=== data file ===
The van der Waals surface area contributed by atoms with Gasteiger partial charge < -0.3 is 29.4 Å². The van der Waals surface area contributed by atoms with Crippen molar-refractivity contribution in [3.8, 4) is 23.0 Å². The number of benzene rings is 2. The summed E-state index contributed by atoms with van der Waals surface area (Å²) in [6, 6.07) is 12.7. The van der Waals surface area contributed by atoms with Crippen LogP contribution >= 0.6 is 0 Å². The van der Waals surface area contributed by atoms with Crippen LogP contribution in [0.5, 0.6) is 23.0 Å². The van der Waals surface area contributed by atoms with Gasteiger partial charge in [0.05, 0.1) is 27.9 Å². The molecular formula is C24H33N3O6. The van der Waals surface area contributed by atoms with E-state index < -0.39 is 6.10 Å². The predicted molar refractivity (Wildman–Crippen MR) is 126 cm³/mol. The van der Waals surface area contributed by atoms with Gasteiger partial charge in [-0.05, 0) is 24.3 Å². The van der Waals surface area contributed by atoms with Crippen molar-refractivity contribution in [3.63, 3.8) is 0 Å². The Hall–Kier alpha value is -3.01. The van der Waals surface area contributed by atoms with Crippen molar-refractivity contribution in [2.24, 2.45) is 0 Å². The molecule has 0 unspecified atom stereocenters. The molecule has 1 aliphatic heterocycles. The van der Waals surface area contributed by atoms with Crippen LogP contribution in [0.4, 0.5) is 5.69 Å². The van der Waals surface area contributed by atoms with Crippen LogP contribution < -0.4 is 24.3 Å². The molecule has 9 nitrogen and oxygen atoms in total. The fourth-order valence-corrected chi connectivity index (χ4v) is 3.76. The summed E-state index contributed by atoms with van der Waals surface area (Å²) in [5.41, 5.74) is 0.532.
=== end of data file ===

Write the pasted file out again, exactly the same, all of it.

The van der Waals surface area contributed by atoms with Gasteiger partial charge < -0.3 is 29.4 Å². The van der Waals surface area contributed by atoms with Crippen molar-refractivity contribution in [3.8, 4) is 23.0 Å². The number of benzene rings is 2. The summed E-state index contributed by atoms with van der Waals surface area (Å²) in [6, 6.07) is 12.7. The van der Waals surface area contributed by atoms with Crippen LogP contribution >= 0.6 is 0 Å². The van der Waals surface area contributed by atoms with Crippen LogP contribution in [0.5, 0.6) is 23.0 Å². The van der Waals surface area contributed by atoms with Gasteiger partial charge in [0.05, 0.1) is 27.9 Å². The molecular formula is C24H33N3O6. The van der Waals surface area contributed by atoms with E-state index < -0.39 is 6.10 Å². The predicted molar refractivity (Wildman–Crippen MR) is 126 cm³/mol. The van der Waals surface area contributed by atoms with Gasteiger partial charge in [-0.05, 0) is 24.3 Å². The van der Waals surface area contributed by atoms with Crippen molar-refractivity contribution in [3.63, 3.8) is 0 Å². The Hall–Kier alpha value is -3.01. The van der Waals surface area contributed by atoms with Crippen molar-refractivity contribution in [2.24, 2.45) is 0 Å². The molecule has 0 unspecified atom stereocenters. The molecule has 1 aliphatic heterocycles. The van der Waals surface area contributed by atoms with Crippen LogP contribution in [0.4, 0.5) is 5.69 Å². The van der Waals surface area contributed by atoms with Crippen LogP contribution < -0.4 is 24.3 Å². The molecule has 9 nitrogen and oxygen atoms in total. The fourth-order valence-corrected chi connectivity index (χ4v) is 3.76. The summed E-state index contributed by atoms with van der Waals surface area (Å²) in [5.41, 5.74) is 0.532.